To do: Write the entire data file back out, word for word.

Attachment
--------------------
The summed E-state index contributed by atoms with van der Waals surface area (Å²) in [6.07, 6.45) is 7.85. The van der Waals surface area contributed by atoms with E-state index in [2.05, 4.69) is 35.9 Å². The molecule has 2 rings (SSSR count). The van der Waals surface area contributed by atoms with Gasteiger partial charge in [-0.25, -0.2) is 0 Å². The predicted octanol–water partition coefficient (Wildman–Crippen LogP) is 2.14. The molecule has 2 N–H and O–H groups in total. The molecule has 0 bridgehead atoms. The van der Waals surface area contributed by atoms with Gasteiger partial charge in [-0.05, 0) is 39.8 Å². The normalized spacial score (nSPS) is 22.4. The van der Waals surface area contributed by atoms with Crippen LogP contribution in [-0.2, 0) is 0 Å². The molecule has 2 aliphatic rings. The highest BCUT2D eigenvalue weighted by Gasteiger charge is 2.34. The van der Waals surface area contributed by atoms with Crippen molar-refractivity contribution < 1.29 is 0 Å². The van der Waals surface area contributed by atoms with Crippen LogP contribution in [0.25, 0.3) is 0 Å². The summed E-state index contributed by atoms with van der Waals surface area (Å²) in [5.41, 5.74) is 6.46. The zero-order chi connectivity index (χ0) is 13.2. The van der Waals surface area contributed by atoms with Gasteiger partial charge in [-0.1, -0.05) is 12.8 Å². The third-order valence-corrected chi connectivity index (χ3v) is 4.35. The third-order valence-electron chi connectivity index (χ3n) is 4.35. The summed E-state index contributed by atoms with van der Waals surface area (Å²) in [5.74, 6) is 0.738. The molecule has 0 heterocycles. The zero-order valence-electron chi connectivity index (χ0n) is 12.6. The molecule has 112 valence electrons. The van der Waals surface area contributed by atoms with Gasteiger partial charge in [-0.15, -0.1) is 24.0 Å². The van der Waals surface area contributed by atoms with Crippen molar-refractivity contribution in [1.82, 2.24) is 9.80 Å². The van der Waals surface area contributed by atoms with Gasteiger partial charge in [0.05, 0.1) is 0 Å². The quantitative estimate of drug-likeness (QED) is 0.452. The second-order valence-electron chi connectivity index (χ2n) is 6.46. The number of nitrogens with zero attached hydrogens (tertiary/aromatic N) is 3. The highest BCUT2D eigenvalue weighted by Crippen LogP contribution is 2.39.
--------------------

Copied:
The summed E-state index contributed by atoms with van der Waals surface area (Å²) in [6.07, 6.45) is 7.85. The van der Waals surface area contributed by atoms with E-state index in [2.05, 4.69) is 35.9 Å². The molecule has 2 rings (SSSR count). The van der Waals surface area contributed by atoms with Gasteiger partial charge in [-0.25, -0.2) is 0 Å². The predicted octanol–water partition coefficient (Wildman–Crippen LogP) is 2.14. The molecule has 2 N–H and O–H groups in total. The molecule has 0 bridgehead atoms. The van der Waals surface area contributed by atoms with Gasteiger partial charge in [-0.05, 0) is 39.8 Å². The normalized spacial score (nSPS) is 22.4. The van der Waals surface area contributed by atoms with Crippen LogP contribution in [-0.2, 0) is 0 Å². The molecule has 2 aliphatic rings. The highest BCUT2D eigenvalue weighted by Gasteiger charge is 2.34. The van der Waals surface area contributed by atoms with Crippen molar-refractivity contribution < 1.29 is 0 Å². The van der Waals surface area contributed by atoms with Crippen LogP contribution in [0.25, 0.3) is 0 Å². The summed E-state index contributed by atoms with van der Waals surface area (Å²) in [5.41, 5.74) is 6.46. The zero-order chi connectivity index (χ0) is 13.2. The van der Waals surface area contributed by atoms with Gasteiger partial charge in [-0.1, -0.05) is 12.8 Å². The third-order valence-corrected chi connectivity index (χ3v) is 4.35. The third-order valence-electron chi connectivity index (χ3n) is 4.35. The summed E-state index contributed by atoms with van der Waals surface area (Å²) in [5.74, 6) is 0.738. The molecule has 0 heterocycles. The zero-order valence-electron chi connectivity index (χ0n) is 12.6. The molecule has 112 valence electrons. The van der Waals surface area contributed by atoms with Gasteiger partial charge in [-0.15, -0.1) is 24.0 Å². The van der Waals surface area contributed by atoms with Crippen molar-refractivity contribution in [1.82, 2.24) is 9.80 Å². The van der Waals surface area contributed by atoms with Gasteiger partial charge in [0.05, 0.1) is 0 Å². The quantitative estimate of drug-likeness (QED) is 0.452. The second-order valence-electron chi connectivity index (χ2n) is 6.46. The number of nitrogens with zero attached hydrogens (tertiary/aromatic N) is 3. The highest BCUT2D eigenvalue weighted by Crippen LogP contribution is 2.39.